Chaskin also provoked change in the firm’s evaluation system, which was not competency-based. Fourth-year female associates were taught how to write effective self-evaluations, how to understand credit allocation and how to develop business. According to Chaskin, the Women’s Initiative Network got women at the firm to understand what they needed to be doing to advance to equity partnership, and the firm’s women became savvier.
Last year, Chaskin revisited the firm’s statistics on women and found that, on average, Reed Smith had 40 percent female associates in most major practice groups, which generally held up across offices and years out of law school. Women now account for 20 percent of equity partners, 35 percent of the executive committee (which also decides compensation and promotions to partnership), 25 percent of practice group leaders and department heads, and 10 percent of the firm’s most highly compensated partners.
Women’s initiatives are a very commonplace fixture in BigLaw these days. But few of them have resulted in the kinds of gains Chaskin reports at Reed Smith. A survey of the nation’s top 200 law firms by the National Association of Women Lawyers’ charitable and educational arm, the NAWL Foundation, shows that 97 percent have some form of women-specific development program. Yet, women account for only 15 percent of equity partners and only 4 percent of managing partners in the nation’s largest firms.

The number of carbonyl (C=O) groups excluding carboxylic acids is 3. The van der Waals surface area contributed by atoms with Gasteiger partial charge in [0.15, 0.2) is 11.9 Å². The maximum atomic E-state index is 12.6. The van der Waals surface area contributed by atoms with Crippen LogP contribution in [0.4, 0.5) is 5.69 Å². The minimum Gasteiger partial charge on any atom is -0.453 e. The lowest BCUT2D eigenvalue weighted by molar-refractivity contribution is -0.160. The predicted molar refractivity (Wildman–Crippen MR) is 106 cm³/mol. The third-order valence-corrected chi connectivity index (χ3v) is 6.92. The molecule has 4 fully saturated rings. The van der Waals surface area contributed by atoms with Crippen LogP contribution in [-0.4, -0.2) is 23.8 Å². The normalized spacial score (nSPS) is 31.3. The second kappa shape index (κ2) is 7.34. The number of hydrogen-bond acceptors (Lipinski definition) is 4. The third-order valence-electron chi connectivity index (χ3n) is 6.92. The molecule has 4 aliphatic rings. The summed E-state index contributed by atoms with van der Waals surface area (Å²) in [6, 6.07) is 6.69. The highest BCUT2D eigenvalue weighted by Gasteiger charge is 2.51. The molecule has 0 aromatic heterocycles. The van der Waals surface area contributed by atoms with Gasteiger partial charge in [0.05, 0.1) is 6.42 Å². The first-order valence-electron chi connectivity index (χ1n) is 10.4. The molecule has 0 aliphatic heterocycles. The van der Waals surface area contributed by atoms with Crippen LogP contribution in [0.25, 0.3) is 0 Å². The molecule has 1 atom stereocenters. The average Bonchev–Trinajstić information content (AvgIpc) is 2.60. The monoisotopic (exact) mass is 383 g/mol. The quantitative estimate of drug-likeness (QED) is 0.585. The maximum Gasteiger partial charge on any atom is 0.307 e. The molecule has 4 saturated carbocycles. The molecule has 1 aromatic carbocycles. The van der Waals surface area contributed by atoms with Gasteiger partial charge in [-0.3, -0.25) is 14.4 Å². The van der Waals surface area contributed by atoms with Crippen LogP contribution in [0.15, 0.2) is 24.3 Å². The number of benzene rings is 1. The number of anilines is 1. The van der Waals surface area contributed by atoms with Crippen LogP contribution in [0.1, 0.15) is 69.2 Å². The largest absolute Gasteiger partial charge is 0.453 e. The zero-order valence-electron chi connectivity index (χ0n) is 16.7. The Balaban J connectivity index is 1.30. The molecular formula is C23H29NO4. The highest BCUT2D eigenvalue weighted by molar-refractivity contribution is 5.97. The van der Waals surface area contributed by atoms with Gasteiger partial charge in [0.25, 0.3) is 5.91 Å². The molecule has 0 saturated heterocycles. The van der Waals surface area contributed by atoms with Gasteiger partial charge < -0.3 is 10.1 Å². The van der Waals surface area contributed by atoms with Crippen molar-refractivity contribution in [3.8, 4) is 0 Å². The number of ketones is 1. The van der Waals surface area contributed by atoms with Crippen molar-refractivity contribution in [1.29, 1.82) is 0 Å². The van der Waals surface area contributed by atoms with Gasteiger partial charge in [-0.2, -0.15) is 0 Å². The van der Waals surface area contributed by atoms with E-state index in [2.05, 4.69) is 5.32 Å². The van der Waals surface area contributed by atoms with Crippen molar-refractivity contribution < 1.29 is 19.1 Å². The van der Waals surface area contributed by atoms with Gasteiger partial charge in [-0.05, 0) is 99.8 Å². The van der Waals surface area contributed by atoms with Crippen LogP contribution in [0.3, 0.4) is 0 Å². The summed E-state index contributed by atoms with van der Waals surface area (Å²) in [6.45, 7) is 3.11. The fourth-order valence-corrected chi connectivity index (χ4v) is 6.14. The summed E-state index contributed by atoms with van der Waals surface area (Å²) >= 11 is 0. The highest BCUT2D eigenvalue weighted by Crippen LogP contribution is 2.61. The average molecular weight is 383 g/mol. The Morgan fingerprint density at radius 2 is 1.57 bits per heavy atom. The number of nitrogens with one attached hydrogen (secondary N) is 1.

“What such initiatives actually do, and the impact they have on women in firms,” observes the NAWL report, published in November, “is all too often not clear and, at worst, open to criticism bordering on cynicism.”
The survey shows that networking was one of the more common initiatives, with 96 percent of the firms surveyed saying they sponsored some form of networking event for women. Networking events between women in the firm and female clients occur at 87 percent of the firms. Flexible work schedules (nearly 95 percent) or part-time work schedules (97 percent) were the most common activities pursued by women’s initiatives.